I have been out of the office on a three-day seminar and got back to find my chair has been replaced with a less comfortable one. I suspect a new colleague who started his job while I was away, whose cubicle is right across from mine, and every time I see him I feel cross. Should I get in early one morning and swap the chair over again? But what if it wasn’t him who was involved in this office larceny? Perhaps the cleaner may have removed my chair – unlikely but still possible. Should I confront him, or would that look petty? Or do I just put up with a chair that is uncomfortable and is not mine?
Research associate, male, 23
Your problem has provoked a storm of outrage on FT.com. Dozens of readers have called you a baby and a fool and are cross with you (and me) for wasting their time on such piffle. I am taking no notice, and I suggest you take none too.
Of course your problem is petty. But so is office life. Indeed, on the spectrum of petty things your chair is at the serious end of the range. You spend almost as much time in it as you do in your bed and to have it stolen is an outrage.
First, there is the problem of adjusting to another one: the chair I’m sitting on has an improbably large number of levers that work in unexpected ways. Then there is the primal attachment one feels to one’s chair. The three bears expressed this well: “Who’s been sitting in my chair?” they roared - and their chairs weren’t even stolen.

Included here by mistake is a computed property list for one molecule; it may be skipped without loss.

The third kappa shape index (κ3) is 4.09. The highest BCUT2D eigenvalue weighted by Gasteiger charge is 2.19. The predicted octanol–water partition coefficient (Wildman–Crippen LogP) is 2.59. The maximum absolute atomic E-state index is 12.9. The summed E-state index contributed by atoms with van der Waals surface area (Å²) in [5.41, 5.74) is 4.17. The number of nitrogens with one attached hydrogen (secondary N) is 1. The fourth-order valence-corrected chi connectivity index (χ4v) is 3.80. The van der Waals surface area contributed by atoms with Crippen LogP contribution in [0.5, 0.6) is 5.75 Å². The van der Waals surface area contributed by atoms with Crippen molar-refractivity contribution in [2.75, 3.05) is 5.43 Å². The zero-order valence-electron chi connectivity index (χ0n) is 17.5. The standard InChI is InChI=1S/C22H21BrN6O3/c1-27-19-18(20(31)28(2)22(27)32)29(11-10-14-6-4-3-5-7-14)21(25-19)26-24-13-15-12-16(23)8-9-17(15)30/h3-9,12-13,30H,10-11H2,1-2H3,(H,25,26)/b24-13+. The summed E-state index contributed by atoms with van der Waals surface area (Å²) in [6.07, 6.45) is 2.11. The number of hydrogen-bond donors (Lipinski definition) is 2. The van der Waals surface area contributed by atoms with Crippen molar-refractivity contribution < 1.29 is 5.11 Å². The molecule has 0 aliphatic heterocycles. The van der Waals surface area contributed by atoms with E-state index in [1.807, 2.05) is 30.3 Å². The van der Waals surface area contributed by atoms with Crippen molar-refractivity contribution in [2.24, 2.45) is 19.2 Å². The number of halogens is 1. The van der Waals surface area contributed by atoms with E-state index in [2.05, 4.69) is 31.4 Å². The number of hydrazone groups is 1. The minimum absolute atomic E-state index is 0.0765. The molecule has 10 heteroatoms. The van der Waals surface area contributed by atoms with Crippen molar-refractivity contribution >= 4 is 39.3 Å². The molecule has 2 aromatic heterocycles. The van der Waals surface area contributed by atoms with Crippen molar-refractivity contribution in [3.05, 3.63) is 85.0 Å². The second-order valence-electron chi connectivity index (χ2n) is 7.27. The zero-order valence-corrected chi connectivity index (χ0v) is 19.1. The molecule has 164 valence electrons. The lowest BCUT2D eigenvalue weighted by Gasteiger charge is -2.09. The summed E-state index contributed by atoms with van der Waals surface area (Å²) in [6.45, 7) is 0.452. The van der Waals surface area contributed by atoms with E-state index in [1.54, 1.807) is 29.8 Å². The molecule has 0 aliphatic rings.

Furthermore, one’s chair is a home from home in the office, and to have it pinched when one’s back is turned does not feel nice.
So what to do? Chair theft is a mean trick, but is fine in retaliation. Indeed, as the chair belongs to neither of you, a state of anarchy prevails. He took your chair in a raid when you were away. You take it back in a raid when he is away.
If it turns out that he didn’t really take it, then never mind. He has had it for only a few days so may not notice. Don’t think of discussing it with him in a reasonable way, as this isn’t a reasonable matter.
Once you have the chair back you must make sure it doesn’t happen again. One of my colleagues reduces his risk of chair theft by making such a fuss that thieves steal other chairs for a quiet life. I don’t recommend this for you: at 23 you need to earn more stripes before becoming a chair hysteric.
My own approach has been developed unwittingly: I have spilt so much food on my chair that no one else wants it.